Discover more from Laura Erickson's For the Birds
My favorite Pileated Woodpecker is a father!
(Listen to the July 14 radio version here.)
In November 2021, an adult female Selasphorus hummingbird turned up in my neighborhood, and as soon as I set out my own feeders, she started spending a lot of time in my yard.
It took quite a few days to confirm that she was a Rufous Hummingbird, and even after that, I kept watching for and photographing her. (I wrote a long Q&A blogpost about her and the issue of feeding hummingbirds in winter here.)
Watching my yard so much, I couldn’t help but pay closer attention to other birds, like a male Pileated Woodpecker who seemed exceptionally comfortable in the side yard even when birders were right at the fence or when dog walkers passed by at close range. Most pileateds are much more skittish than that!
One night when I was looking at the day’s photos, I noticed an aluminum numbered band on his right leg, and going back through the photos of previous days, I saw that the band was visible on several photos.
In photos where the band was visible at all, it was often in focus, allowing me to read the numbers facing me. USF&W bands have 9 digits, but at best, only three or four numbers are ever visible in a single photo. Fortunately, the band shifted positions between one visit and another.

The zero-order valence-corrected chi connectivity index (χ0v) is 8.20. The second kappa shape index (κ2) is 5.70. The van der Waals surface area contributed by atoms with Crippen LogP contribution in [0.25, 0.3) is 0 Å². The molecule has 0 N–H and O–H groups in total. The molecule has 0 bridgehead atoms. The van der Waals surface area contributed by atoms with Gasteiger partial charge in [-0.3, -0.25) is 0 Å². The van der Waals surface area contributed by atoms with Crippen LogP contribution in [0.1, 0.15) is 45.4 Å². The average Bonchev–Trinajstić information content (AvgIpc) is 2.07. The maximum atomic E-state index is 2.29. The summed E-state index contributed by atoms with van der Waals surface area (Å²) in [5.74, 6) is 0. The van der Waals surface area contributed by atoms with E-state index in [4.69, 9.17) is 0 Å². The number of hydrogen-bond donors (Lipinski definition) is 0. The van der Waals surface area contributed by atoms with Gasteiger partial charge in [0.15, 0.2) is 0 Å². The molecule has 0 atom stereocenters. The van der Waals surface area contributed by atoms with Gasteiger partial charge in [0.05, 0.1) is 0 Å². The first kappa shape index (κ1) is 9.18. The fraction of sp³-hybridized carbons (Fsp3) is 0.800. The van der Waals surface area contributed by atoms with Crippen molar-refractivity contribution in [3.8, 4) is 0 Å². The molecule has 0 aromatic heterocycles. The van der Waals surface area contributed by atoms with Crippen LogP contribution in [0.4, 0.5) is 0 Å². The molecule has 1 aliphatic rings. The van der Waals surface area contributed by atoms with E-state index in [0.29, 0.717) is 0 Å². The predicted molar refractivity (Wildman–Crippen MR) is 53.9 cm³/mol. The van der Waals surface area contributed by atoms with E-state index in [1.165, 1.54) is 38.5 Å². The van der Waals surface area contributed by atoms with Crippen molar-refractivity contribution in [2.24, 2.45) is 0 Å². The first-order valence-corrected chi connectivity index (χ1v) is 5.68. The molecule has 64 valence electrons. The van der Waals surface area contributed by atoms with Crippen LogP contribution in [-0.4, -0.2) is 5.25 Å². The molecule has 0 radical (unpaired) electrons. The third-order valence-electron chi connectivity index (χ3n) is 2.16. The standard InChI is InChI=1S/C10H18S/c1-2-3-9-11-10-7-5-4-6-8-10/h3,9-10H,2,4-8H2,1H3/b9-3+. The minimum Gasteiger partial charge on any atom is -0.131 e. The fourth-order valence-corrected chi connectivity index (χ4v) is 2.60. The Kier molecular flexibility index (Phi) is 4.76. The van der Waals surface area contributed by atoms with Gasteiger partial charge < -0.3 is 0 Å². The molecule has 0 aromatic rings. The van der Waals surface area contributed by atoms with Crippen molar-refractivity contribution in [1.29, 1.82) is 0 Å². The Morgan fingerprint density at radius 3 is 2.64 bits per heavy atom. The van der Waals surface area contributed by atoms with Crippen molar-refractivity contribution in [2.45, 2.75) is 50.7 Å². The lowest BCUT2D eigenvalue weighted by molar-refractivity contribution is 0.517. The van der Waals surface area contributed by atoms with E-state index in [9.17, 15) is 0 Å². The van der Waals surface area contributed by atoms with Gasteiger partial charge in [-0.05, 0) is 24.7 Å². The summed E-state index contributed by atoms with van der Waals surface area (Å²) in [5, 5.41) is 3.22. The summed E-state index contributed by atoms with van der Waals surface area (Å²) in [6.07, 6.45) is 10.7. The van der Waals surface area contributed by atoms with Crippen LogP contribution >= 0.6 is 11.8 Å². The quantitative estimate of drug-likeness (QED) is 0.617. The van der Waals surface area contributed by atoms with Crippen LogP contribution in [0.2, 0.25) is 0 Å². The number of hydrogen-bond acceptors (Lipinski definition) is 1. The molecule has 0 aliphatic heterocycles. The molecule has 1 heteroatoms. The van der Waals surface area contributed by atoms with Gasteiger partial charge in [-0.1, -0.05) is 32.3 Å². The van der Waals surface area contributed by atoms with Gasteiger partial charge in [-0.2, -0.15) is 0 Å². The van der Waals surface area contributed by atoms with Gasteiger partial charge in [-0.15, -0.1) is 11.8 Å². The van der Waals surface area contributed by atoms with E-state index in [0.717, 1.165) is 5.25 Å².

Each band has a noticeable seam which was visible in about half my band photos, making it easy to work out the first and last digits. Little by little over the next few weeks, capturing short strings of numbers at a time, I worked out the entire band number (115423658) so that I could report the bird to the Bird Banding Lab. That’s how I found out that this particular Pileated Woodpecker had been banded at Hawk Ridge by Frank Nicoletti on November 22, 2020 as a hatch-year bird, making him two or three months older than my grandson Walter.
Until my hummingbird showed up, I hadn’t been taking many photos of pileateds in my yard that year, being too focused on my new baby grandson. But this woodpecker was so comfortable with the activity in and around my yard that he had almost certainly been coming for weeks or maybe even months before I noticed the band—I’ll never know.
My hummingbird lit out for the territory on December 4, but the Pileated Woodpecker came several times a day through the entire winter. It’s pretty much impossible for me to watch an individual bird day after day like that without developing strong feelings toward it—I started calling this guy BB for Banded Boy.
When spring arrived, BB didn’t visit quite so regularly, and a few times when he showed up, it was with a female. On April 23, 2022, I got a photo of the two of them on the same feeder, but that turned out to be one of the last times I saw him until late summer.
I presume he nested but couldn’t be sure. But that fall and winter he was back at my feeder a few times every day again. And again this spring a female started arriving with him a lot. On March 28, 2023, I got a photo of them feeding side by side in two suet feeders.